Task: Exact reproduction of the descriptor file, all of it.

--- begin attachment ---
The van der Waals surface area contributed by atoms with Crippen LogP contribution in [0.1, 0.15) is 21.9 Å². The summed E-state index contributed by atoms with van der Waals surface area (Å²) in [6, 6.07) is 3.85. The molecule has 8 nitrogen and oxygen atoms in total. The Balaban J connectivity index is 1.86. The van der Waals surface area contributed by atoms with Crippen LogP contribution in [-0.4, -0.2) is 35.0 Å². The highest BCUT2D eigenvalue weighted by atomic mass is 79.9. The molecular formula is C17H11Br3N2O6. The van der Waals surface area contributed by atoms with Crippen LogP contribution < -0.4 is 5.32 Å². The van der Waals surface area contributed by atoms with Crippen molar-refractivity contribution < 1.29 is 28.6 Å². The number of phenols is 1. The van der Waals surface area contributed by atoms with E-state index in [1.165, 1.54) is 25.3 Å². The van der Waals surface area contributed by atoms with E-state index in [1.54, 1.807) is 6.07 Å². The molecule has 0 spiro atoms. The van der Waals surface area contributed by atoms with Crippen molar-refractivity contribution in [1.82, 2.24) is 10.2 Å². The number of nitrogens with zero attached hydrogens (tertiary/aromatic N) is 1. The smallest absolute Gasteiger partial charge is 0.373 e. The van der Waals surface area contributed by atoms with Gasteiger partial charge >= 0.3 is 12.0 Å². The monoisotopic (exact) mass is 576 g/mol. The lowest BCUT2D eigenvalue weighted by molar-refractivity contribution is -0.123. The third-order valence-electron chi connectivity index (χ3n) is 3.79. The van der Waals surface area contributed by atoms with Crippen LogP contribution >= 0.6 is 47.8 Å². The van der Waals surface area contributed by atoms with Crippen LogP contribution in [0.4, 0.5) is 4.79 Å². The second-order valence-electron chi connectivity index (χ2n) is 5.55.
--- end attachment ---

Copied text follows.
The van der Waals surface area contributed by atoms with Crippen LogP contribution in [0.1, 0.15) is 21.9 Å². The summed E-state index contributed by atoms with van der Waals surface area (Å²) in [6, 6.07) is 3.85. The molecule has 8 nitrogen and oxygen atoms in total. The Balaban J connectivity index is 1.86. The van der Waals surface area contributed by atoms with Crippen LogP contribution in [-0.4, -0.2) is 35.0 Å². The highest BCUT2D eigenvalue weighted by atomic mass is 79.9. The molecular formula is C17H11Br3N2O6. The van der Waals surface area contributed by atoms with Crippen LogP contribution < -0.4 is 5.32 Å². The van der Waals surface area contributed by atoms with Crippen molar-refractivity contribution < 1.29 is 28.6 Å². The number of phenols is 1. The van der Waals surface area contributed by atoms with E-state index in [1.165, 1.54) is 25.3 Å². The van der Waals surface area contributed by atoms with E-state index in [1.54, 1.807) is 6.07 Å². The molecule has 0 spiro atoms. The van der Waals surface area contributed by atoms with Crippen molar-refractivity contribution in [1.82, 2.24) is 10.2 Å². The number of nitrogens with zero attached hydrogens (tertiary/aromatic N) is 1. The smallest absolute Gasteiger partial charge is 0.373 e. The van der Waals surface area contributed by atoms with Gasteiger partial charge >= 0.3 is 12.0 Å². The monoisotopic (exact) mass is 576 g/mol. The lowest BCUT2D eigenvalue weighted by molar-refractivity contribution is -0.123. The third-order valence-electron chi connectivity index (χ3n) is 3.79. The van der Waals surface area contributed by atoms with Crippen LogP contribution >= 0.6 is 47.8 Å². The van der Waals surface area contributed by atoms with Crippen LogP contribution in [0.4, 0.5) is 4.79 Å². The second-order valence-electron chi connectivity index (χ2n) is 5.55.